Comics Self-publishing 101… from a man who’s been there and done that

Paul Raven @ 16-03-2009

If you’ve ever considered setting yourself up as an independent comics publisher to push your own work, novelist and indie-creator Jim Munroe has got your back with a self-publishing primer.

One of the coolest thing about the comics world is that it doesn’t dismiss self-publishers the way the lit world does. Maybe because it’s a less pretentious field, or a newer one, or that drawing talent is more quickly discerned at a glance.

Pretentious? Us? Au contraire! Well, that’s a debate for another day… for now, let’s see what Munroe suggests as a start:

Someone wrote in another Xeric testimonial that you should not attempt self-publishing and all of this business unless you have no choice. This is really true. It’s a tonne of work, there’s no money in it, and trying to put comic books out there for public consumption is another full-time job on top of doing the actual (creative) work.

[…]

But the more of your own work you do the more focused you become, and the easier it gets, at least to be confident enough to start a project, to see it through, and to learn a thing or two about it and yourself in the process.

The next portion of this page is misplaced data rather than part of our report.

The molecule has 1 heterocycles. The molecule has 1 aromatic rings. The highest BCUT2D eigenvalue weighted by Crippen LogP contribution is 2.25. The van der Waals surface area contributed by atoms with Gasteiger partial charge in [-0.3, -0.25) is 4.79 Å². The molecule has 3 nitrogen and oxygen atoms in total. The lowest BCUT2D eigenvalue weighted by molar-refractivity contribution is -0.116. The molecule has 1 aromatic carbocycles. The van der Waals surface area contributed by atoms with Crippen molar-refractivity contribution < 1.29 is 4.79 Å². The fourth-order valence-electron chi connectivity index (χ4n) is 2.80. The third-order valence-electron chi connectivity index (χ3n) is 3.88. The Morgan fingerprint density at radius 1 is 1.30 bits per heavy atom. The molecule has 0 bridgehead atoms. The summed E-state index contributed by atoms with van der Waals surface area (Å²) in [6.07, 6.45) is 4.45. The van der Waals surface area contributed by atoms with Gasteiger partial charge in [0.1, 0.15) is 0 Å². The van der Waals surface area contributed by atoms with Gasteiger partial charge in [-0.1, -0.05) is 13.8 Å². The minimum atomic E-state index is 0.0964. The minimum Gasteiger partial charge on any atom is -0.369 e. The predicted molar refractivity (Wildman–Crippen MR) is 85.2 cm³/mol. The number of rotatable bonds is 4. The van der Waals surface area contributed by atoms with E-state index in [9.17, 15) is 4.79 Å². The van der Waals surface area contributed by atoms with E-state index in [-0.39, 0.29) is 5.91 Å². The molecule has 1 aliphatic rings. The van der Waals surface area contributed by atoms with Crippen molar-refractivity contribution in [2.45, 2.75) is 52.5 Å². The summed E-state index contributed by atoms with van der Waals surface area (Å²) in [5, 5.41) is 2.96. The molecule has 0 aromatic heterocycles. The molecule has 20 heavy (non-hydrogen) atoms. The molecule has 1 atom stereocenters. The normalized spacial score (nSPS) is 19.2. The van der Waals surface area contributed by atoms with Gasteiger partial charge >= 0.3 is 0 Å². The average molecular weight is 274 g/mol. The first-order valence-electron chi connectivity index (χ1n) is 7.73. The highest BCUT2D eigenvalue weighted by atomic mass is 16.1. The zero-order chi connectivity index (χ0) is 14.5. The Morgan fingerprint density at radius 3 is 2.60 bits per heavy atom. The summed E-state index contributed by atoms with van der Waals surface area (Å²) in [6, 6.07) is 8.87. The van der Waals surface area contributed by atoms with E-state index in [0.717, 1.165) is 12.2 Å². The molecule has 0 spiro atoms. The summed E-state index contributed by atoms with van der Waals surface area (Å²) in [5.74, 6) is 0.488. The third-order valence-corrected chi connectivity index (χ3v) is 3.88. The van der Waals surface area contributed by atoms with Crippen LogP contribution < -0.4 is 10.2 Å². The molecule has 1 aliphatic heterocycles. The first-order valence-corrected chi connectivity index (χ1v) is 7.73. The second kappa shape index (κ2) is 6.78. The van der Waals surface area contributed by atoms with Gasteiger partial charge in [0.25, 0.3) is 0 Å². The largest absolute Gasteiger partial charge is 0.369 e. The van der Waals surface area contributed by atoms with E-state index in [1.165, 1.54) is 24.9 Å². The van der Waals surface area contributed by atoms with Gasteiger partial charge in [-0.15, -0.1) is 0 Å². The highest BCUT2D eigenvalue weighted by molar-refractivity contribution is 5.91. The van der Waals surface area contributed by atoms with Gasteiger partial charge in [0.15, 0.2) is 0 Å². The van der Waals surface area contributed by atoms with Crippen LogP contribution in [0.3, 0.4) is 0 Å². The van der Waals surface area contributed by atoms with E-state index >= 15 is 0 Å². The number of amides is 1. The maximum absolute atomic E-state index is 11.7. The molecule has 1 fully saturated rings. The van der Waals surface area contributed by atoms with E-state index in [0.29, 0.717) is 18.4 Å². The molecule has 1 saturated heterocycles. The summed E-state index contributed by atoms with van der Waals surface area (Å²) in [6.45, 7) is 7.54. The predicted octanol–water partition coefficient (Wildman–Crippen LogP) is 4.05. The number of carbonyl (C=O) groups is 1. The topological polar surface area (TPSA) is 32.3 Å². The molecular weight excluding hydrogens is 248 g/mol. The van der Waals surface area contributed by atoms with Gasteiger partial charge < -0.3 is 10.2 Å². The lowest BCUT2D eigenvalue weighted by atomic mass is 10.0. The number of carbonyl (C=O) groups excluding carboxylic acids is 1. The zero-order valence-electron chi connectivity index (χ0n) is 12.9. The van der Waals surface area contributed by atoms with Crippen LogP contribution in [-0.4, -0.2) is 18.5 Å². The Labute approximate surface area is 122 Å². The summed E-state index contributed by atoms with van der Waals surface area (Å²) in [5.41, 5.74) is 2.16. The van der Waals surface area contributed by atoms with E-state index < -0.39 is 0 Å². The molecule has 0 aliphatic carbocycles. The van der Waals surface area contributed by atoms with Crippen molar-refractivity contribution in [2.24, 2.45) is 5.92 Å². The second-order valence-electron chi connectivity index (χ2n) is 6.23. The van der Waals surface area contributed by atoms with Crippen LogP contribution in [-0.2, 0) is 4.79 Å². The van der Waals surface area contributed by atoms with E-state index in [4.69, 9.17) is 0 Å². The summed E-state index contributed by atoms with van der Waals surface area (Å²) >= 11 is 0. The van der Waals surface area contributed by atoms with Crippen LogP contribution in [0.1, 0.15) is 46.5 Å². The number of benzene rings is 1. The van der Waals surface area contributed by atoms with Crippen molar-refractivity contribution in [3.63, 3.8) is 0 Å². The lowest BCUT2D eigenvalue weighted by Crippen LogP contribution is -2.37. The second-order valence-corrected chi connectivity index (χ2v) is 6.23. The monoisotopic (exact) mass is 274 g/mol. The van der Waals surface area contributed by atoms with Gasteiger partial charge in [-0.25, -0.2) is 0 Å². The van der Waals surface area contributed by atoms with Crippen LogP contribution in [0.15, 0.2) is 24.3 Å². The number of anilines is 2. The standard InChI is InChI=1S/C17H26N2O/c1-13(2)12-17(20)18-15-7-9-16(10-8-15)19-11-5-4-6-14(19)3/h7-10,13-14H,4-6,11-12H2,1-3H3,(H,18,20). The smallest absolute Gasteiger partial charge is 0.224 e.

In other words, self-publishing shouldn’t be considered a short-cut to success for shoddy work… which is the one thing that the majority of self-published novelists seem to have utterly failed to realise. There’s lots of solid practical advice in Munroe’s post, so if you’re a comics writer or artist (or just interested in the business side of small-scale publishing) go take a look.

Will increasing ease of access to self-publishing tools make it more acceptable to self-publish novels, or less?

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2 Responses to “Comics Self-publishing 101… from a man who’s been there and done that”

  1. Screen Sleuth says:

    Self-publishing in general stinks, unless you have a bunch of money or a very niche audience, IMHO.

  2. SMD says:

    I agree with Screen Sleuth, self-publishing is generally terrible. I don’t think people will ever realize that just because it’s there, doesn’t mean you should do it. Shoddy work is shoddy work. Period. I think there is a delusion that you can self-publish and become famous or rich or successful or something.

    I think there are going to be two things that will happen with easier access to self-publishing:
    1. More people with crappy, unpublishable work are going to shove that stuff into the market (because it’s easier to publish) and will largely be unsuccessful and further tarnish self-publishing (thus making the industry lose all value as a viable publishing market).
    2. More people wanting to act as publishers will start using such services as printers. I’m doing this for a magazine I’m running for young writers (using Lulu exclusively as the printer, and distributor, but not as anything else). I think this is good. This will create more variety, more niche markets, etc. It has downsides, obviously, but still.

    That’s what I see happening, anyway.